I too am tired of a blanket statement such as “if a man is head of the house he must be abusive” or “she must be a doormat”.

Virginia Knowles June 2, 2010 - 7:27 am

Terry, many of us who have ministries in the home schooling movement have spoken out very clearly on abuse in parenting, especially after the death of Lydia Schatz by her home schooling parents who thought they were doing the right thing to beat her for hours with a plumbing line. See here: http://comewearymoms.blogspot.com/2010/02/child-discipline-or-child-abuse.html

Wives need to know that is it not right for their husbands to rage, rant, and ridicule their families. They need to have the confidence and the courage to speak up and say, “This is not right and it must stop!” They need to know that they have the duty to intervene if the children are being abused. And they need to know their churches will stand behind them in this, instead of being told to go home, shut up, and submit. Unfortunately, I can’t count how many situations where this just hasn’t happened. I hear a lot of them since I write an e-magazine for over 1,000 home schooling families around the world… Pregnant wives being kicked in the stomach by their husbands, and being told to go home, be a better wife, and pray for their husbands to be mroe gentle. A wife being told by a leader her in church that she cannot refrain from sending a particular child to her husband for discipline for a period of time because of recent and severe abuse from the father’s rage. She is told that she is sinning by not having faith in her husband’s authority. A wife being told she must lie to her children at the behest of her husband — she cannot even leave the room to evade the situation. Instead, she has to listen to over an hour of yelling, slander and false accusations. I could go on but I don’t have time right now.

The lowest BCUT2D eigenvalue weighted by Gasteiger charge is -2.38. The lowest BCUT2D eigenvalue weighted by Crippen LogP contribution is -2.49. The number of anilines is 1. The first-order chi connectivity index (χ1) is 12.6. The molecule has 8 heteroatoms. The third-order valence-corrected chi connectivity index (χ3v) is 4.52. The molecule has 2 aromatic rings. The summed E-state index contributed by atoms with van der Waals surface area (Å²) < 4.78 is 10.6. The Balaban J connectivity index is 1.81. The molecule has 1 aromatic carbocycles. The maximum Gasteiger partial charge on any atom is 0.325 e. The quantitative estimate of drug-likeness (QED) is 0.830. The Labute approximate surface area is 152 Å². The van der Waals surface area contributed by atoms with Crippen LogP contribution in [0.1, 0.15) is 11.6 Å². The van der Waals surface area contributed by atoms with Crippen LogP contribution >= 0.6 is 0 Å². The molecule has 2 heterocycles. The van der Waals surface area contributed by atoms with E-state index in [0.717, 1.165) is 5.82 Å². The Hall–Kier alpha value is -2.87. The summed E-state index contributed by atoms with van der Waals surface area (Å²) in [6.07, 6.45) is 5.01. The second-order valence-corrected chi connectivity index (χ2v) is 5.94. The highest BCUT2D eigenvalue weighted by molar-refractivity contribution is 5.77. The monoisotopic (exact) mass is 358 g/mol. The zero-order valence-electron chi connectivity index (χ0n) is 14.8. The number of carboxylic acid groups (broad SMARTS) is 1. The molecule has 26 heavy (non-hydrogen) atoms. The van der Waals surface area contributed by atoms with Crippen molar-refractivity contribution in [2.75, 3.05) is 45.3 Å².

The attrition rate is staggering of kids raised in this kind of environment fleeing their families as young adults, and some even leaving the faith entirely. Are they getting a true picture of authority and grace? Who wants Christianity if there is what it is?

So yes, we need to be talking about abuse when we talk about authority — because it is a seriously mistaken view of authority that perpetuates the abuse. A man thinking he can do whatever he wants because he is in charge. A wife thinking she has no voice whatsoever. And a church either condoning the situation or sitting by in silence. This grieves me beyond words.

Word Warrior June 2, 2010 - 7:35 am


(Deleted your comment…they’re so hateful.) You’re wrong. Not EVERY time a woman screams “abuse” is she being abused. I, too, could tell countless stories of marriages where abuse turns up being something like “my husband wouldn’t let us have a tv”.

Just because I’m addressing the fact that “abuse” has been abused does not make me hard toward those who really are and does not make me ignorant. Our church is helping a woman and her children right now who have left an abusive situation. We are even more closely involved that I am free to discuss. I am privy to abusive situations. Take your hatred somewhere else. I’m very tired of it.

Lori June 2, 2010 - 7:49 am

Virginia, I can appreciate your concern for abused women. It’s *wonderful* that you have opportunity for special ministry via your newletter and blog.